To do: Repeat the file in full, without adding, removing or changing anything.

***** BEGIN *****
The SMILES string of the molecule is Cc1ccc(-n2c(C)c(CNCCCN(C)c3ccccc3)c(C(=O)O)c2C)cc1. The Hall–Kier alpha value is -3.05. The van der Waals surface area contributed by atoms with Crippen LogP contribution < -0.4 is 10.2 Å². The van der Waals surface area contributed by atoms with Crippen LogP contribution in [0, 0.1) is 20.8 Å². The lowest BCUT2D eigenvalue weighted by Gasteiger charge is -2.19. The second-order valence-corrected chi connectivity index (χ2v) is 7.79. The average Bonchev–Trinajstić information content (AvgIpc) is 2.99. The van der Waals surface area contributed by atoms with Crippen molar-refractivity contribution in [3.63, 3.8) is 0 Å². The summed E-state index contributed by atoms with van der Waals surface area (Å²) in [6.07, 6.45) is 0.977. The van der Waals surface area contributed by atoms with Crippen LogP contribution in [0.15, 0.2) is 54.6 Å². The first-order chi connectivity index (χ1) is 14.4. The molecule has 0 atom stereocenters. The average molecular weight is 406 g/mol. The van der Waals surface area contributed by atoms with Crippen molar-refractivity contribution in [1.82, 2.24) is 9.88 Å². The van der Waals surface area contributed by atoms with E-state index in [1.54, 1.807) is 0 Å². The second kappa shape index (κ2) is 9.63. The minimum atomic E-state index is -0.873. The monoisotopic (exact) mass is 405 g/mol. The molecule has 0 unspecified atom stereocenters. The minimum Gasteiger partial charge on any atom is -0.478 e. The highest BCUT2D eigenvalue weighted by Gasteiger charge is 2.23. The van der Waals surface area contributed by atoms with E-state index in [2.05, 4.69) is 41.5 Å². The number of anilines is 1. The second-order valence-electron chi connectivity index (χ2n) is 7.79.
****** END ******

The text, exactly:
The SMILES string of the molecule is Cc1ccc(-n2c(C)c(CNCCCN(C)c3ccccc3)c(C(=O)O)c2C)cc1. The Hall–Kier alpha value is -3.05. The van der Waals surface area contributed by atoms with Crippen LogP contribution < -0.4 is 10.2 Å². The van der Waals surface area contributed by atoms with Crippen LogP contribution in [0, 0.1) is 20.8 Å². The lowest BCUT2D eigenvalue weighted by Gasteiger charge is -2.19. The second-order valence-corrected chi connectivity index (χ2v) is 7.79. The average Bonchev–Trinajstić information content (AvgIpc) is 2.99. The van der Waals surface area contributed by atoms with Crippen molar-refractivity contribution in [3.63, 3.8) is 0 Å². The summed E-state index contributed by atoms with van der Waals surface area (Å²) in [6.07, 6.45) is 0.977. The van der Waals surface area contributed by atoms with Crippen LogP contribution in [0.15, 0.2) is 54.6 Å². The first-order chi connectivity index (χ1) is 14.4. The molecule has 0 atom stereocenters. The average molecular weight is 406 g/mol. The van der Waals surface area contributed by atoms with Crippen molar-refractivity contribution in [1.82, 2.24) is 9.88 Å². The van der Waals surface area contributed by atoms with E-state index in [1.54, 1.807) is 0 Å². The second kappa shape index (κ2) is 9.63. The minimum atomic E-state index is -0.873. The monoisotopic (exact) mass is 405 g/mol. The molecule has 0 unspecified atom stereocenters. The minimum Gasteiger partial charge on any atom is -0.478 e. The highest BCUT2D eigenvalue weighted by Gasteiger charge is 2.23. The van der Waals surface area contributed by atoms with E-state index in [2.05, 4.69) is 41.5 Å². The number of anilines is 1. The second-order valence-electron chi connectivity index (χ2n) is 7.79.